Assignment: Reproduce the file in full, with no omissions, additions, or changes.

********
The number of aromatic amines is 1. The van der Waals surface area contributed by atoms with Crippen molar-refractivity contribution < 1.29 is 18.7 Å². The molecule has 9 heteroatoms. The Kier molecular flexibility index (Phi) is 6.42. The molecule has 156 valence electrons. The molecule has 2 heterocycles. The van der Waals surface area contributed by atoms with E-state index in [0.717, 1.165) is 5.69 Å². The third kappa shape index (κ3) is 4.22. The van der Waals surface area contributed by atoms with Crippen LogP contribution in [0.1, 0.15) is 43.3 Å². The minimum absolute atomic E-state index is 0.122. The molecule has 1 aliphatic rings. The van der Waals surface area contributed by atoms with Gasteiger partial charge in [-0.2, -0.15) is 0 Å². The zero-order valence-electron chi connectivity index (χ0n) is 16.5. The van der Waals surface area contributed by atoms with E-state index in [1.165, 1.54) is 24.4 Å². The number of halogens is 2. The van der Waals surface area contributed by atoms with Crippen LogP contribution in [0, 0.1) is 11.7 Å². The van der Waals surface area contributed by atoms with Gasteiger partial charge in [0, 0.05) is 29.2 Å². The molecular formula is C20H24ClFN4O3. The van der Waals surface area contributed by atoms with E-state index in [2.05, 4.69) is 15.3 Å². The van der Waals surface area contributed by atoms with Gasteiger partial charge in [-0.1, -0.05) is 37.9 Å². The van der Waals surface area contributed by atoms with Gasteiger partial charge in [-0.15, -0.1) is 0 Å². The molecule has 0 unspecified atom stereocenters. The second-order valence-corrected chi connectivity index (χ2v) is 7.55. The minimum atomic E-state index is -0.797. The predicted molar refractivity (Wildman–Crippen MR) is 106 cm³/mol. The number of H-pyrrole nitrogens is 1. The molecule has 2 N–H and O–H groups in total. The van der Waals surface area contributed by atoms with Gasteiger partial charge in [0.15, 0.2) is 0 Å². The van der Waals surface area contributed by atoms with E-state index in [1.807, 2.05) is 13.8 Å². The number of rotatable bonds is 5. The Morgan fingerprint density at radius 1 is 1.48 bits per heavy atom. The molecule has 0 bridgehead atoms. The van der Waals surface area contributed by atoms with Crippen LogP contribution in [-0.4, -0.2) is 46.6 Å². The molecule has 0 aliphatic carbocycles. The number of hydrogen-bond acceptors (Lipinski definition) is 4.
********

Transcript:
The number of aromatic amines is 1. The van der Waals surface area contributed by atoms with Crippen molar-refractivity contribution < 1.29 is 18.7 Å². The molecule has 9 heteroatoms. The Kier molecular flexibility index (Phi) is 6.42. The molecule has 156 valence electrons. The molecule has 2 heterocycles. The van der Waals surface area contributed by atoms with E-state index in [0.717, 1.165) is 5.69 Å². The third kappa shape index (κ3) is 4.22. The van der Waals surface area contributed by atoms with Crippen LogP contribution in [0.1, 0.15) is 43.3 Å². The minimum absolute atomic E-state index is 0.122. The molecule has 1 aliphatic rings. The van der Waals surface area contributed by atoms with Gasteiger partial charge in [-0.2, -0.15) is 0 Å². The zero-order valence-electron chi connectivity index (χ0n) is 16.5. The van der Waals surface area contributed by atoms with E-state index in [1.165, 1.54) is 24.4 Å². The number of halogens is 2. The van der Waals surface area contributed by atoms with Crippen LogP contribution in [0, 0.1) is 11.7 Å². The van der Waals surface area contributed by atoms with Gasteiger partial charge in [0, 0.05) is 29.2 Å². The molecular formula is C20H24ClFN4O3. The van der Waals surface area contributed by atoms with E-state index in [2.05, 4.69) is 15.3 Å². The van der Waals surface area contributed by atoms with Gasteiger partial charge in [-0.1, -0.05) is 37.9 Å². The van der Waals surface area contributed by atoms with Gasteiger partial charge in [-0.15, -0.1) is 0 Å². The molecule has 0 unspecified atom stereocenters. The second-order valence-corrected chi connectivity index (χ2v) is 7.55. The minimum atomic E-state index is -0.797. The predicted molar refractivity (Wildman–Crippen MR) is 106 cm³/mol. The number of H-pyrrole nitrogens is 1. The molecule has 2 N–H and O–H groups in total. The van der Waals surface area contributed by atoms with Gasteiger partial charge in [0.15, 0.2) is 0 Å². The van der Waals surface area contributed by atoms with E-state index in [1.807, 2.05) is 13.8 Å². The number of rotatable bonds is 5. The Morgan fingerprint density at radius 1 is 1.48 bits per heavy atom. The molecule has 0 bridgehead atoms. The van der Waals surface area contributed by atoms with Crippen LogP contribution in [-0.4, -0.2) is 46.6 Å². The molecule has 0 aliphatic carbocycles. The number of hydrogen-bond acceptors (Lipinski definition) is 4.